Fringe Benefit Tax Example.
The best way to illustrate is to look at an example.
An executive at a registered PBI charity earns $180,000 + super and hears about a great article written by Bishop Collins Accountants. She asks to have $1,325 per month paid by the organisation on her home mortgage account. At the end of the 2022 FBT year she has received $15,900 in benefits and paid no tax on this amount. Assuming all other tax positions have remained constant before and after the change, her tax saving is approximately $6,201 per year.
If she was earning $196,000 plus super and received $15,900 of the above mortgage repayments, her savings would be even greater at approximately $7,473! every year. Not a bad incentive and well worth taking advantage of.
Several benefits are exempt from FBT. Although these are popularly called ‘exempt Fringe Benefits’, they are referred to in the FBT legislation as ‘exempt benefits’ – in fact, by definition, an exempt benefit cannot be a Fringe Benefit.
Exempt benefits are not only exempt from FBT, but they are also (with one exception, car expense payments) exempt from Income Tax to the employee.
Some of the more common examples of exempt benefits include:
- Employees private use of a taxi, panel van or utility designed to carry less than 1 tonne
- Accommodation considered to be in a remote area in Australia or overseas
- Parking provided to a disabled employee
- Small business car parking provided to employees where the business has income less than $10million per year.
- Compassionate and some medical travel expenses
- Taxi travel that is single trip beginning or ending at place of work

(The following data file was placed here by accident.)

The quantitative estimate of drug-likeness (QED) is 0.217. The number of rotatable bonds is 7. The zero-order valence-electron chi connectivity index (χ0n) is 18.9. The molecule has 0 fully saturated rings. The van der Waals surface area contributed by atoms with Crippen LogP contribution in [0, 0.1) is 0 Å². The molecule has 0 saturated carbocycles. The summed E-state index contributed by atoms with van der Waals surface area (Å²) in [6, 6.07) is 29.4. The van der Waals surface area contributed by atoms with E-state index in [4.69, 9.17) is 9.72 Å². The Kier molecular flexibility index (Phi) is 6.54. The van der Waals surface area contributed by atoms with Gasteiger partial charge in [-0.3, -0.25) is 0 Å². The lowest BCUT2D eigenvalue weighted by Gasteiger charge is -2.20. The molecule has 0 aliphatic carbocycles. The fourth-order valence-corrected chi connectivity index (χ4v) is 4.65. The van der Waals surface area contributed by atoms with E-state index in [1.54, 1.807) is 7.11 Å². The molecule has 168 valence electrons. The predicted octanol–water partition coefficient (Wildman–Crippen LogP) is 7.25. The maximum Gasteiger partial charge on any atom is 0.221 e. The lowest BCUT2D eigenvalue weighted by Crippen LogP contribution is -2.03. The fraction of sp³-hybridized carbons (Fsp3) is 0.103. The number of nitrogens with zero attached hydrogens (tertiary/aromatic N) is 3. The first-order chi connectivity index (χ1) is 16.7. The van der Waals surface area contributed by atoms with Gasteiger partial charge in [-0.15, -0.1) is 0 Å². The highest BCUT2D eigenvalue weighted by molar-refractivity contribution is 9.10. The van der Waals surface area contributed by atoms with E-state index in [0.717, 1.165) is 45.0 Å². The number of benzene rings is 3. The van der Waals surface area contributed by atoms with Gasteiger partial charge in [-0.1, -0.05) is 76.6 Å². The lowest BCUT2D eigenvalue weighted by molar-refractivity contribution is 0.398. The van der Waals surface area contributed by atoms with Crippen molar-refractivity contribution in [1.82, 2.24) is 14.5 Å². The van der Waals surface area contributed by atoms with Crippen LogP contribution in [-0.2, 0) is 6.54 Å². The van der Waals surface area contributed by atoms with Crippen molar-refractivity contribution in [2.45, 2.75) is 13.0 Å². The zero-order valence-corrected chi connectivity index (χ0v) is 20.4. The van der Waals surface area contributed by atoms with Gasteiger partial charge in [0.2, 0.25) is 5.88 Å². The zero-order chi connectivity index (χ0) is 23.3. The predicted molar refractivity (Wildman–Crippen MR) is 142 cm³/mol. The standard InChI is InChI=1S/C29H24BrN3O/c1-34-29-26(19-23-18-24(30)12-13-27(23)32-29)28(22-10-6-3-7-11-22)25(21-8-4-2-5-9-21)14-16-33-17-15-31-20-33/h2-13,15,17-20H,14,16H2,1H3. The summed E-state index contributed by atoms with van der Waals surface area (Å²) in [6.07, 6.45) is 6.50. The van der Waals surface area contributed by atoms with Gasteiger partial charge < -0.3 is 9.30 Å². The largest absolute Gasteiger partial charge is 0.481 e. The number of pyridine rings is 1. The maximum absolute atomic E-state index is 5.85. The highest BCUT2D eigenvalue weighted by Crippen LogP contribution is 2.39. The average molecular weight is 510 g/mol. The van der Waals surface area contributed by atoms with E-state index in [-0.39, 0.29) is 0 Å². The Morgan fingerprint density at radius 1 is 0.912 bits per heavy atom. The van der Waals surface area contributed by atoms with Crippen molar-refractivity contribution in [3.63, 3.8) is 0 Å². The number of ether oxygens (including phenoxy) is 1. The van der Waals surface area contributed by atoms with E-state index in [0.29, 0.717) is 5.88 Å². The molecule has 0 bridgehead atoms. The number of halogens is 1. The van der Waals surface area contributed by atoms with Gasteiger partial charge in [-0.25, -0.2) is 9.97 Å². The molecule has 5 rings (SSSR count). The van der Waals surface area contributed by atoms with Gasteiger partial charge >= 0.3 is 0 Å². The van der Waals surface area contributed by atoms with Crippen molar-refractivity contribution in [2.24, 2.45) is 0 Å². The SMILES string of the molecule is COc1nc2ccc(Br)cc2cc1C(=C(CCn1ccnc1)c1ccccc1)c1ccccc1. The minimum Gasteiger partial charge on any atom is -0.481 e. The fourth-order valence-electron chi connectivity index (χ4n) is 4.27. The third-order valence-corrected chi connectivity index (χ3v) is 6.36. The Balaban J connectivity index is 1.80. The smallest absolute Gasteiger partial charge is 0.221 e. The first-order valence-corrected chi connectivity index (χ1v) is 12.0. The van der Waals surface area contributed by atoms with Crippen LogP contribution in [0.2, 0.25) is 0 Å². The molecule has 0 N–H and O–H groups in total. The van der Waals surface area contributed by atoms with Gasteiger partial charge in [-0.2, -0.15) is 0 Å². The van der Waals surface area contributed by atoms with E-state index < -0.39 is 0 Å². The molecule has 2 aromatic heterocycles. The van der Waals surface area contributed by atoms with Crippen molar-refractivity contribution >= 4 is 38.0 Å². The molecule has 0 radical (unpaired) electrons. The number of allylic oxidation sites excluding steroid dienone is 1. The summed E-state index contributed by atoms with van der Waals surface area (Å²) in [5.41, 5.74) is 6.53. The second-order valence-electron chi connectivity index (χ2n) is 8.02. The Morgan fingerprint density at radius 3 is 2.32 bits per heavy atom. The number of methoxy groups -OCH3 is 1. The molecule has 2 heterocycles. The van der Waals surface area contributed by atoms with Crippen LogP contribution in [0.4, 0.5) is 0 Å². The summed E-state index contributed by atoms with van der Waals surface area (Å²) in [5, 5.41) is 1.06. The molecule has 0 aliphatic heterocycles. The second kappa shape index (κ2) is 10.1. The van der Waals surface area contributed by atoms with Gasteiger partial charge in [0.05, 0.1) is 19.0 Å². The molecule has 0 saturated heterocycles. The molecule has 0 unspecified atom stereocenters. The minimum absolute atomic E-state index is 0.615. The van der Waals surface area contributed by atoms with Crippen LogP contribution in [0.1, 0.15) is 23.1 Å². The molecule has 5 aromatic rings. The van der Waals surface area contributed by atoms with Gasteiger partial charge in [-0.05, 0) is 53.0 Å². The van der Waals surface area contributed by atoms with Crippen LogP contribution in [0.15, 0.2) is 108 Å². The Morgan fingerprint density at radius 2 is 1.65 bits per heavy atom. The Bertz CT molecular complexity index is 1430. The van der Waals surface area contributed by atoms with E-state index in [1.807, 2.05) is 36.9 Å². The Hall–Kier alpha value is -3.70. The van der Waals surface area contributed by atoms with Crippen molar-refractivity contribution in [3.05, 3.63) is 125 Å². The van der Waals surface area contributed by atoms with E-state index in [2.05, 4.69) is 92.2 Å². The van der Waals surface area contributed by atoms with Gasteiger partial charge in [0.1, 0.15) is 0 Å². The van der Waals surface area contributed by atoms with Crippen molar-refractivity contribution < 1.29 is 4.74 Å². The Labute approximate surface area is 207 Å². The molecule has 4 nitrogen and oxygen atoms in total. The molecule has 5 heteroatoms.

- Recreational and childcare facilities provided on business premises
- Relocation exemptions – Living Away from Home Accommodation and Food
- Property provided to an employee that is consumed on a working day on the premises eg. Bread roll eaten at lunch on a working day at a bakery.
- Remote area housing
- Otherwise, deductible rule – The expense payment would be otherwise deductible to the employee
- Minor and infrequent benefits less than $300/employee such as Christmas parties and gifts.
- Provision of work-related items such as portable electronic devices, computer software, protective clothing, briefcase, or tools of trade.
- Membership fees and subscriptions such as subscription to trade or professional journal, corporate credit card or airport lounge membership.
PLEASE NOTE: Nearly all the above exemptions have eligibility criteria and provisions that must be considered before adopting.
Car Fringe Benefits
A car Fringe Benefit commonly arises where you make a car you own or lease available for the private use of an employee. A car is taken to be made available for private use by an employee on any day the car is:
- used for private purposes by the employee or associate
- not at your premises, and the employee can use it for private purposes
- garaged at their place of residence, regardless of whether they have permission to use it privately.
Generally, travel to and from work is private use of a vehicle.
Determining Fringe Benefits Tax and the overall benefit to an employee is influenced by several factors. Please contact Bishop Collins to discuss the benefits and likely tax associated with having a car fringe benefit provided by your organisation.